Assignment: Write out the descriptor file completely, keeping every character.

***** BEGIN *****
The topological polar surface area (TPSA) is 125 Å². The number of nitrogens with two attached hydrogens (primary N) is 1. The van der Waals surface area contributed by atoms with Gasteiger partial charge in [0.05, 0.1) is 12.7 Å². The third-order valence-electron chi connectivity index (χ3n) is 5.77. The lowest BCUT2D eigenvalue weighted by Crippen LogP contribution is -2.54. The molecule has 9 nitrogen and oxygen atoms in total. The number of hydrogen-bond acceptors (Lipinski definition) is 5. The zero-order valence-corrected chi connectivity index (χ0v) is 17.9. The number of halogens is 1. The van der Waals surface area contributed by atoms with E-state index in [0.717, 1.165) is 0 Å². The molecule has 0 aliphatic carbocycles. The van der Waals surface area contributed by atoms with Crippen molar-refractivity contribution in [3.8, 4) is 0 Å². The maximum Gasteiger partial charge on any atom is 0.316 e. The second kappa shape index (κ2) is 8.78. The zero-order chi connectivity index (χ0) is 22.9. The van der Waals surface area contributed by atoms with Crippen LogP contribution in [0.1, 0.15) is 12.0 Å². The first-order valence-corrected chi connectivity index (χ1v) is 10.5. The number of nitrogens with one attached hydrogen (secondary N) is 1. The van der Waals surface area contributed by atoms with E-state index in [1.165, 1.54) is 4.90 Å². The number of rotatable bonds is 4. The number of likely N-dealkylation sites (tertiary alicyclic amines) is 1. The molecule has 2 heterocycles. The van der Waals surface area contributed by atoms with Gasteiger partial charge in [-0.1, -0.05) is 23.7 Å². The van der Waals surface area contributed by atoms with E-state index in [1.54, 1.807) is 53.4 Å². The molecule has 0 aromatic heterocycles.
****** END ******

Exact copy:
The topological polar surface area (TPSA) is 125 Å². The number of nitrogens with two attached hydrogens (primary N) is 1. The van der Waals surface area contributed by atoms with Gasteiger partial charge in [0.05, 0.1) is 12.7 Å². The third-order valence-electron chi connectivity index (χ3n) is 5.77. The lowest BCUT2D eigenvalue weighted by Crippen LogP contribution is -2.54. The molecule has 9 nitrogen and oxygen atoms in total. The number of hydrogen-bond acceptors (Lipinski definition) is 5. The zero-order valence-corrected chi connectivity index (χ0v) is 17.9. The number of halogens is 1. The van der Waals surface area contributed by atoms with E-state index in [0.717, 1.165) is 0 Å². The molecule has 0 aliphatic carbocycles. The van der Waals surface area contributed by atoms with Crippen molar-refractivity contribution in [3.8, 4) is 0 Å². The maximum Gasteiger partial charge on any atom is 0.316 e. The second kappa shape index (κ2) is 8.78. The zero-order chi connectivity index (χ0) is 22.9. The van der Waals surface area contributed by atoms with Crippen LogP contribution in [0.1, 0.15) is 12.0 Å². The first-order valence-corrected chi connectivity index (χ1v) is 10.5. The number of nitrogens with one attached hydrogen (secondary N) is 1. The van der Waals surface area contributed by atoms with E-state index in [1.165, 1.54) is 4.90 Å². The number of rotatable bonds is 4. The number of likely N-dealkylation sites (tertiary alicyclic amines) is 1. The molecule has 2 heterocycles. The van der Waals surface area contributed by atoms with Gasteiger partial charge in [-0.1, -0.05) is 23.7 Å². The van der Waals surface area contributed by atoms with E-state index in [1.54, 1.807) is 53.4 Å². The molecule has 0 aromatic heterocycles.